FILING YOUR RETURN WITH A TAX PREPARER

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FILING YOUR RETURN WITH A TAX PREPARER

Pick a preparer who is honest and reputable.

Before you agree to let someone prepare your return for you, ask them some preliminary questions, such as: How long have they been preparing returns? How many returns have they prepared? Have they received any training courses in tax law? How many and when? And, will they be available to answer questions if the return is audited? You may also want to consider calling the Better Business Bureau to find out if any complaints have been lodged against the preparer.

Bring all your financial documents with you when you meet with the preparer.

Although this is not a complete list, these should include:

  • The tax package you received in the mail from IRS (if you received one);
  • Your W-2 form that shows your income and taxes withheld;
  • Any other forms (such as 1099s) that you've received at year end from banks or other institutions or individuals with whom you have had financial dealings during the year;
  • Social Security numbers of yourself, your spouse, and your dependents. (If possible, bring the social security cards themselves, to avoid errors in transcription);
  • Statements or receipts for tax related payments, such as mortgage interest payments, real estate tax payments, charitable gifts, entertainment expenses, and/or business related car expenses
  • Cancelled checks for tax deductible payments, such as for medical expenses, child care services, charitable gifts, business related moving expenses, and business travel;
  • A copy of your tax return for last year;
  • Anything else you think you might need.

Discuss fees before you start.

Generally, fees are based on the complexity of the return. The more complicated the tax return, the higher the fee. In no event, however, should the fee be based on the amount of the refund you expect to receive; it is illegal for a preparer to charge a contingent fee for service. Ask the preparer whether there are any extra or optional fees, such as for Refund Anticipation Loans (RALs), follow-up submissions to the IRS, etc. Consider carefully whether you need these extra services.

Review your return for accuracy.

Do not assume that your return is accurate just because it has been professionally prepared. Before you sign it, read it over (including all schedules and attachments) and make sure everything on it is correct. If you are unsure about any part of your return, ask your preparer before filing it. Remember that you are signing the return under penalty of perjury, and that if there is a mistake, you, not your preparer, will be liable for the deficiency, interest, and penalties. Never sign a blank return and never sign in pencil.

Sign and date your return before filing it. If it is a joint return, both spouses must sign.

An unsigned return will be returned, and your refund may be delayed. Note: If you use an electronic signature or PIN number, it is not necessary to have a paper signature.

Make sure the preparer signs and dates the return, and gives you a copy to take with you.

The law requires that a paid preparer must sign the tax return and complete the preparer areas of the form. If the preparer is reluctant to sign the return, take that as a warning. Keep the return and your supporting financial records in a safe place for at least 3 years.

Ask whether you should expect a refund and what the timetable might be.

  • Times for refunds to be issued vary. Ask about e-filing your return. An e-filed return will be rejected by the IRS computer if there are certain errors on it (such as erroneous Social Security numbers). Immediate correction of such errors can speed up your refund, and significantly reduce the likelihood of a future IRS contact.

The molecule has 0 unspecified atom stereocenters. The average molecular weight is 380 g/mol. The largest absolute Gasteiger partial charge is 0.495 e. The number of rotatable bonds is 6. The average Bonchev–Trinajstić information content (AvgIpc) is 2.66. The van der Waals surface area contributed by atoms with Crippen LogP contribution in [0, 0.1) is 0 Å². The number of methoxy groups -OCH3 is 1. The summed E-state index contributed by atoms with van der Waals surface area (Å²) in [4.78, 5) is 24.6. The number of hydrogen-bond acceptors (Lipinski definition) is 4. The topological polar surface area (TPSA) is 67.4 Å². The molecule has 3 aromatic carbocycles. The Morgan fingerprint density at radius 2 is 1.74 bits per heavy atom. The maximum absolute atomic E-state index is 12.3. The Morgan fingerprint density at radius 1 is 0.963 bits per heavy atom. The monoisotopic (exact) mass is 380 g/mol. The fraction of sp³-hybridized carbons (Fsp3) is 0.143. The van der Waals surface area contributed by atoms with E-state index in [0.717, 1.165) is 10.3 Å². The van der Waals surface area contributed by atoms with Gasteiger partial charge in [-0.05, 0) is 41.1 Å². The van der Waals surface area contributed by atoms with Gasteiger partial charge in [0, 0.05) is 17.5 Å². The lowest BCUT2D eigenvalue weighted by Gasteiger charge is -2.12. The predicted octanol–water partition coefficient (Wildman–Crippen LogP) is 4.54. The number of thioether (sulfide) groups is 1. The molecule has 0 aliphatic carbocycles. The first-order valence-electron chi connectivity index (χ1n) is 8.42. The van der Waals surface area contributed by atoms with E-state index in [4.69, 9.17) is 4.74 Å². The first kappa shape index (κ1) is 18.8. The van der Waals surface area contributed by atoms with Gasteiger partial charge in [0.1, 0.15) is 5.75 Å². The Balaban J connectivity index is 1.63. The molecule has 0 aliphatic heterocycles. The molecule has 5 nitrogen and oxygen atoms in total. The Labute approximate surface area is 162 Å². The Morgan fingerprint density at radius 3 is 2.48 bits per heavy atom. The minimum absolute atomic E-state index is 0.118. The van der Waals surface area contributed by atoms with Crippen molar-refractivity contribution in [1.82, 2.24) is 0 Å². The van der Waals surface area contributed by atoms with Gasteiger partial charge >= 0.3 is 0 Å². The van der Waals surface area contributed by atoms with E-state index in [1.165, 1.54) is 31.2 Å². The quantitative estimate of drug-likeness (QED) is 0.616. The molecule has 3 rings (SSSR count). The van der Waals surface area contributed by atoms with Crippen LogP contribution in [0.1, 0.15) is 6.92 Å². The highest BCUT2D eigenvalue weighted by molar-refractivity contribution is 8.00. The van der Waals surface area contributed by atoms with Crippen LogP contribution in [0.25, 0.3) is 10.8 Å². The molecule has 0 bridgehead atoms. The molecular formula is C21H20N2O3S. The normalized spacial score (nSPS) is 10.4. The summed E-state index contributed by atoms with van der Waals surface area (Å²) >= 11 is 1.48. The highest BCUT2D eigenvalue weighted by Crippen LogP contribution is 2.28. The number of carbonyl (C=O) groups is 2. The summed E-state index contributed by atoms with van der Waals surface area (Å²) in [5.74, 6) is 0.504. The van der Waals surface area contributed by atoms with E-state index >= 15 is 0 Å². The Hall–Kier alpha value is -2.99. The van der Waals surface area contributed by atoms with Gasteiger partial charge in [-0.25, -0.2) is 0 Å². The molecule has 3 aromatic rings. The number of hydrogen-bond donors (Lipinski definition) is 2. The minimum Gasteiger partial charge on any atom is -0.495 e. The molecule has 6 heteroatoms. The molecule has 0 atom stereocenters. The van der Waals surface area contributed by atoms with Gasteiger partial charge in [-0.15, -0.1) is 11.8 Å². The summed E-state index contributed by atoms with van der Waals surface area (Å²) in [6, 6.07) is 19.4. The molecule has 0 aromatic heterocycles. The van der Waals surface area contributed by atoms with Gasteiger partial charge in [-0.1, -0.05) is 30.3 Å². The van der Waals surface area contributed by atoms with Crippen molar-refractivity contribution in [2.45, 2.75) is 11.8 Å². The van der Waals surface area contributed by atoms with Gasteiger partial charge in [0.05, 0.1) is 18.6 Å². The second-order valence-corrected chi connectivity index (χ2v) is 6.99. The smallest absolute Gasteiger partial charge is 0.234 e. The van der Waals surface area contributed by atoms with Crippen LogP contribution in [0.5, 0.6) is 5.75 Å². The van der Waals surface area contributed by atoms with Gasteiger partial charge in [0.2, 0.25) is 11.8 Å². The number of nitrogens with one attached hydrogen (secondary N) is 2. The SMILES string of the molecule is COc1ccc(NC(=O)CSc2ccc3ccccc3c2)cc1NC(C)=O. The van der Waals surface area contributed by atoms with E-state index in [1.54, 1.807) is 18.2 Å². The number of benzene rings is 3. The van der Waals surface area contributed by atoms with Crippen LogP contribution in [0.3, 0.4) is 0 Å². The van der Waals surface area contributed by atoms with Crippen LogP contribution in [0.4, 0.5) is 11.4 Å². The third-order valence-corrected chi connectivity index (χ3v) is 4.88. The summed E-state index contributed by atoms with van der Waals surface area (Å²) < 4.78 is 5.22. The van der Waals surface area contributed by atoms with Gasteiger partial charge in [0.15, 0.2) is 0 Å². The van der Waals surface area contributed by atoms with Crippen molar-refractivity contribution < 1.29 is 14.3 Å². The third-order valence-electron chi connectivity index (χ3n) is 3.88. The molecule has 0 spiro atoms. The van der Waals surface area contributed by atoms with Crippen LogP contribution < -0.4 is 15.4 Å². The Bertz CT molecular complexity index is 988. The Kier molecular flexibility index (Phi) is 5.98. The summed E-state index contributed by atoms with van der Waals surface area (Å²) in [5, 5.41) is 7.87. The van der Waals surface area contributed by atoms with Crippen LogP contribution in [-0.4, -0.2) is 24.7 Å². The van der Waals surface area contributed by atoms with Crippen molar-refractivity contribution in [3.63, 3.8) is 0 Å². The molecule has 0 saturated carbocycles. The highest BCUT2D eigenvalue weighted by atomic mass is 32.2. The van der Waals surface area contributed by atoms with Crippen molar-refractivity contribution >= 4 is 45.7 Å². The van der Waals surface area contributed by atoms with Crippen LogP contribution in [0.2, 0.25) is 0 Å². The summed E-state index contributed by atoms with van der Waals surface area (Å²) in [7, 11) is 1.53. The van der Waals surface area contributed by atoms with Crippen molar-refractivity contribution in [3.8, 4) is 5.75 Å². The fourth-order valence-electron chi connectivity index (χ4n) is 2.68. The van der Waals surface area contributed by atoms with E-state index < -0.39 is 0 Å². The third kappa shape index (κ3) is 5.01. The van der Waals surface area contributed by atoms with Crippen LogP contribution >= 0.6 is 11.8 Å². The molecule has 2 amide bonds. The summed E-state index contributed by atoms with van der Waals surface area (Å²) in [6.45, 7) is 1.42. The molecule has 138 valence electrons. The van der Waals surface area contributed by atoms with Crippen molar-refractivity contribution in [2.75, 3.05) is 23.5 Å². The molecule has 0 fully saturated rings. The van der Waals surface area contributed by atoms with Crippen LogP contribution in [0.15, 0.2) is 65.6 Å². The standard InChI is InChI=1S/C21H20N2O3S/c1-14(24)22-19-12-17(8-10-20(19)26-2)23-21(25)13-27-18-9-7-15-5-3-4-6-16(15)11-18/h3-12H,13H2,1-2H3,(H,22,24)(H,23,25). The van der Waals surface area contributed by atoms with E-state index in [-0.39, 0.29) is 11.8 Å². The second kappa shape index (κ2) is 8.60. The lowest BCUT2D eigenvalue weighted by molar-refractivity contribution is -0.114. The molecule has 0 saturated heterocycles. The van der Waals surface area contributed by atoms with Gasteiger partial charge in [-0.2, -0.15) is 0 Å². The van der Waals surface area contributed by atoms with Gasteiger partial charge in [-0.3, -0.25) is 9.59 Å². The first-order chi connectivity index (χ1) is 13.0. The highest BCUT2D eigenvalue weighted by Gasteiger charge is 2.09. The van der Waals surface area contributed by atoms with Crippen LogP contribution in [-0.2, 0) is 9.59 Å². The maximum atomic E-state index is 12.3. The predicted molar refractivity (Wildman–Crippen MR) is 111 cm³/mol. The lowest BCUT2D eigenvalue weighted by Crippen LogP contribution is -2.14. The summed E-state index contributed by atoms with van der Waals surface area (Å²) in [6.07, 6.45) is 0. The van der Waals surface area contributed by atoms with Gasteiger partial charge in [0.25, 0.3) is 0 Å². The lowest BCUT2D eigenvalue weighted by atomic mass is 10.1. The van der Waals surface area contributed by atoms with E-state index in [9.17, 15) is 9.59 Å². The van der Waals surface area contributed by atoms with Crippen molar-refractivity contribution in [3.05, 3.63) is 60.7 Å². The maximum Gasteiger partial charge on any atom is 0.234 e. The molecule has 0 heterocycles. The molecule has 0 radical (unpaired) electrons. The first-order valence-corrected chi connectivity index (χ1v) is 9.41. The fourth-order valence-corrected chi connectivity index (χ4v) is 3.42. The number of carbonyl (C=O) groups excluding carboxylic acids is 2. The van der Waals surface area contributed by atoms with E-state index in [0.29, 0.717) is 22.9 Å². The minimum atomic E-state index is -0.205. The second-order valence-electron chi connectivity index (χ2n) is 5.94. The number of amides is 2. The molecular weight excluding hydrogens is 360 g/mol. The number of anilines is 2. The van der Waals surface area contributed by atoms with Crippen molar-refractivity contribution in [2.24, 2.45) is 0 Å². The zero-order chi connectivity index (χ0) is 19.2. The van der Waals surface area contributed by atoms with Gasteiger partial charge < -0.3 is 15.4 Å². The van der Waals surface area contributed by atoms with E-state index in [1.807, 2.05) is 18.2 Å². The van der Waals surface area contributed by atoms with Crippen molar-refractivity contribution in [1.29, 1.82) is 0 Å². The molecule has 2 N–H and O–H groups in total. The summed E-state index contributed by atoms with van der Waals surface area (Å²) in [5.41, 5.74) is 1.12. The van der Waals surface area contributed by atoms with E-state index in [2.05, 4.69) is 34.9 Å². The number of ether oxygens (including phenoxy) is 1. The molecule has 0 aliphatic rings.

• Remember, a refund anticipation loan is not a refund from the IRS, but rather a loan from a financial institution that includes a fee and interest.
     

Even if you cannot pay the tax shown on the return, you must still file for the year.

In addition to late payment penalties, there are also penalties for late filing, which you can avoid if your return is timely filed. Ask your preparer about the rules for requesting an installment payment agreement with the IRS. He or she can help you file Form9465.

Free tax preparation services are available nationwide.

The IRS has free programs to help taxpayers file, including walk-in sites at IRS offices. Low-income taxpayers can receive tax preparation assistance from VITA (Volunteer Income Tax Assistance) programs at public libraries, and TCE (Tax Counseling for the Elderly) sites administered by the American Association of Retired Persons (AARP.) To find the location of the VITA and/or TCE site in your community, call toll-free (800) TAX-1040, or contact the IRS Taxpayer Education Coordinator at your local IRS office. The AARP also can direct you to the nearest TCE/Tax-Aide site by calling 1-888-227-7669.

Notify the IRS immediately of any change of address.

This will speed up your refund check and make sure IRS correspondence to you is not lost or misdirected.

If it sounds too good to be true, it probably is!

There are red flags that should alert you to potential problems with your preparer:

  • Beware of preparers who guarantee a refund. Only the IRS can determine whether you receive a refund, which is based on your income, deductions, and credits for the year.
  • Preparers should not promise a bigger refund than anyone else. If returns are prepared correctly, every preparer should derive substantially similar numbers.
  • Preparers should not ask you to sign a blank return.
  • Preparers should not want the refund mailed directly to him or her.
  • Preparers may not charge a percentage of your refund as a preparation fee.


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